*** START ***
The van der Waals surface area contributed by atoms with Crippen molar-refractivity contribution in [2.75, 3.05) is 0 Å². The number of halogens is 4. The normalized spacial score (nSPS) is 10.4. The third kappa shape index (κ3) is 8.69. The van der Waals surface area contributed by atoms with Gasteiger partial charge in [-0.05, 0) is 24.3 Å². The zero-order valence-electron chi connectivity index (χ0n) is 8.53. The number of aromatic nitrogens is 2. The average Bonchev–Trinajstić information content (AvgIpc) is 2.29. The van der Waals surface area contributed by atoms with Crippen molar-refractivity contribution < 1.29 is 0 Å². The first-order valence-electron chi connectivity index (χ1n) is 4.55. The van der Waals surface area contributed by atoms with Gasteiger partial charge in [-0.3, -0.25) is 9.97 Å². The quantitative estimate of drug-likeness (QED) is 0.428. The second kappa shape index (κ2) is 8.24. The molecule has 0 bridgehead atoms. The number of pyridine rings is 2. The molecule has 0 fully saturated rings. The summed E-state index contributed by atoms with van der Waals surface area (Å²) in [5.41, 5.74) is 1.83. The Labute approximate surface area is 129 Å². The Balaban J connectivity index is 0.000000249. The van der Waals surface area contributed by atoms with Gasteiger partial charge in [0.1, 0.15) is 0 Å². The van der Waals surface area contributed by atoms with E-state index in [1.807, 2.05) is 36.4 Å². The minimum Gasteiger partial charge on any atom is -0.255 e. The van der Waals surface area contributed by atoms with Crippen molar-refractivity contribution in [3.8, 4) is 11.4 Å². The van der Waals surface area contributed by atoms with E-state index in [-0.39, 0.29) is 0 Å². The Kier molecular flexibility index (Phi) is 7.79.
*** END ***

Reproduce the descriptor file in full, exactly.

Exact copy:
The van der Waals surface area contributed by atoms with Crippen molar-refractivity contribution in [2.75, 3.05) is 0 Å². The number of halogens is 4. The normalized spacial score (nSPS) is 10.4. The third kappa shape index (κ3) is 8.69. The van der Waals surface area contributed by atoms with Gasteiger partial charge in [-0.05, 0) is 24.3 Å². The zero-order valence-electron chi connectivity index (χ0n) is 8.53. The number of aromatic nitrogens is 2. The average Bonchev–Trinajstić information content (AvgIpc) is 2.29. The van der Waals surface area contributed by atoms with Crippen molar-refractivity contribution < 1.29 is 0 Å². The first-order valence-electron chi connectivity index (χ1n) is 4.55. The van der Waals surface area contributed by atoms with Gasteiger partial charge in [-0.3, -0.25) is 9.97 Å². The quantitative estimate of drug-likeness (QED) is 0.428. The second kappa shape index (κ2) is 8.24. The molecule has 0 bridgehead atoms. The number of pyridine rings is 2. The molecule has 0 fully saturated rings. The summed E-state index contributed by atoms with van der Waals surface area (Å²) in [5.41, 5.74) is 1.83. The Labute approximate surface area is 129 Å². The Balaban J connectivity index is 0.000000249. The van der Waals surface area contributed by atoms with Gasteiger partial charge in [0.1, 0.15) is 0 Å². The van der Waals surface area contributed by atoms with E-state index in [1.807, 2.05) is 36.4 Å². The minimum Gasteiger partial charge on any atom is -0.255 e. The van der Waals surface area contributed by atoms with Crippen molar-refractivity contribution in [3.8, 4) is 11.4 Å². The van der Waals surface area contributed by atoms with E-state index in [-0.39, 0.29) is 0 Å². The Kier molecular flexibility index (Phi) is 7.79.